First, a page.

NEWS
By Anica Butler and Anica Butler,SUN STAFF | April 27, 2005
Police dispatched more than a dozen cruisers and one helicopter. They shut down roads, and state highway workers closed a Beltway ramp. All to round up a herd of American bison disrupting rush hour and roaming through the upscale neighborhoods of Baltimore County's Green Spring Valley. Then - with the nine beasts corralled within the fence of a condo complex's tennis court - the real work began. You try coaxing thousands of pounds of agitated animal brawn into a trailer. "Hectic and smelly," said Larry Plimack, a property manager who joined with police to help capture the bison.
FEATURES
By Tom Dunkel and Tom Dunkel,SUN STAFF | April 28, 2005
We're used to them looking majestically inert, a prejudice perhaps owed to the buffalo nickel. From the old cowboy song, we know they like to roam. But leap over a tennis net like some giddy Wimbledon champ? Those nine American bison -- often referred to as buffalo -- that bolted Gerald "Buzz" Berg's Baltimore County farm Tuesday are now media stars. Their jail break got Page One coverage in major newspapers and made national TV news. And the comic image stuck in everyone's mind is that one frisky runaway high-hurdling the tennis net. "I didn't know they could do that," says Mary Decker, head veterinarian at the Maryland Zoo in Baltimore.
BUSINESS
By Gary Hornbacher and Gary Hornbacher,SPECIAL TO THE SUN | June 7, 1998
Call it premonition. It was 1989 and John and Kathy McQueeny were building a custom home on Kent Island. The setting couldn't be more idyllic -- 24 acres accessed by a long drive winding through a wooded area and around three 1-acre ponds and then opening to spacious fields running down to water's edge.The home, a 4,500 square-foot, two-story brick traditional, sited to take maximum advantage of a panoramic view of the Chesapeake Bay, was nearly complete. All the McQueenys needed was an address.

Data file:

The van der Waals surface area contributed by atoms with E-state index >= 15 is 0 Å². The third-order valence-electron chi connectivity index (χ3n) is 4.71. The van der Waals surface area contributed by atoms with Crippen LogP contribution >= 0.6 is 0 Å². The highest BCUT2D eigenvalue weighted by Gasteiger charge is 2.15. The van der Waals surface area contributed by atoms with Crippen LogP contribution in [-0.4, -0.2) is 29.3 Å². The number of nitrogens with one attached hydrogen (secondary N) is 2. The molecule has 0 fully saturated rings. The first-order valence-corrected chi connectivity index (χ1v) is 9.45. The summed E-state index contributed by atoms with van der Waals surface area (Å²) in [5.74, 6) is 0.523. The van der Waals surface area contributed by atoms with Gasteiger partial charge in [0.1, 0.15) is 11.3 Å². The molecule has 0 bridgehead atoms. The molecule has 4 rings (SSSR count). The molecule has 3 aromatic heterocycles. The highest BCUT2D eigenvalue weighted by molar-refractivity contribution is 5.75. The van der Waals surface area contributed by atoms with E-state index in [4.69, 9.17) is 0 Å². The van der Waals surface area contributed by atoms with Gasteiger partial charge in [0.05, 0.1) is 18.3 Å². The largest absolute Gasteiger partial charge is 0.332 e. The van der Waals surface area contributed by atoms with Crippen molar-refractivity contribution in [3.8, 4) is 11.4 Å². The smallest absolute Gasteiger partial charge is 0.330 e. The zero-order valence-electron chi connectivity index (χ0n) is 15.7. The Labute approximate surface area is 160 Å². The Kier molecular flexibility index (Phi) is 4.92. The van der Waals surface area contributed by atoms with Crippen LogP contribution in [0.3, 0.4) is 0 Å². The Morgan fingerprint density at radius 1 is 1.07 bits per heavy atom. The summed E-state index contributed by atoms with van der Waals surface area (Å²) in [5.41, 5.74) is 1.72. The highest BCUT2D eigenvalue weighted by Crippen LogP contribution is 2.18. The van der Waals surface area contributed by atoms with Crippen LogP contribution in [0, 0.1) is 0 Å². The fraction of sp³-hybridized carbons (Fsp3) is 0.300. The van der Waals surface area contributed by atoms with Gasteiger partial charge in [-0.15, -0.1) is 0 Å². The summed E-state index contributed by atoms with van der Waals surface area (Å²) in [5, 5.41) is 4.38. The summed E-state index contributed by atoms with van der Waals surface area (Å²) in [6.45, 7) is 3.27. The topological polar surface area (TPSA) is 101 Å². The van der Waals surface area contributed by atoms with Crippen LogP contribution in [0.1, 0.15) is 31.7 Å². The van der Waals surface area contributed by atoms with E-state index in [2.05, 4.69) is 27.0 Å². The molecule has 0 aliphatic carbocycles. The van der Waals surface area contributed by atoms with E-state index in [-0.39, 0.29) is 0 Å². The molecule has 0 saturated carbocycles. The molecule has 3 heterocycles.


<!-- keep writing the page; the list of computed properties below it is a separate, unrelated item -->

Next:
NEWS
By JoAnne C. Broadwater and JoAnne C. Broadwater,Special to The Sun | May 21, 1995
Whenever there's a potluck supper at Churchville Presbyterian Church, you can be certain that Paul and Emily Hines will bring a batch of their homemade chili -- buffalo chili, that is.Mr. and Mrs. Hines raise a small herd of buffalo on the family's 60-acre Cedarvale Farm off of Route 136 in Churchville.It is the only buffalo farm in Harford County and one of just a few in the state."Buffalo meat is health food," said Mr. Hines, 65, who enjoys high-protein, low-cholesterol buffalo tacos, stew and meatloaf.
NEWS
By Anica Butler and Anica Butler,SUN STAFF | April 27, 2005
Police dispatched more than a dozen cruisers and one helicopter. They shut down roads, and state highway workers closed a Beltway ramp. All to round up a herd of American bison disrupting rush hour and roaming through the upscale neighborhoods of Baltimore County's Green Spring Valley. Then - with the nine beasts corralled within the fence of a condo complex's tennis court - the real work began. You try coaxing thousands of pounds of agitated animal brawn into a trailer. "Hectic and smelly," said Larry Plimack, a property manager who joined with police to help capture the bison.
BUSINESS
By Gary Hornbacher and Gary Hornbacher,SPECIAL TO THE SUN | June 7, 1998
Call it premonition. It was 1989 and John and Kathy McQueeny were building a custom home on Kent Island. The setting couldn't be more idyllic -- 24 acres accessed by a long drive winding through a wooded area and around three 1-acre ponds and then opening to spacious fields running down to water's edge.The home, a 4,500 square-foot, two-story brick traditional, sited to take maximum advantage of a panoramic view of the Chesapeake Bay, was nearly complete. All the McQueenys needed was an address.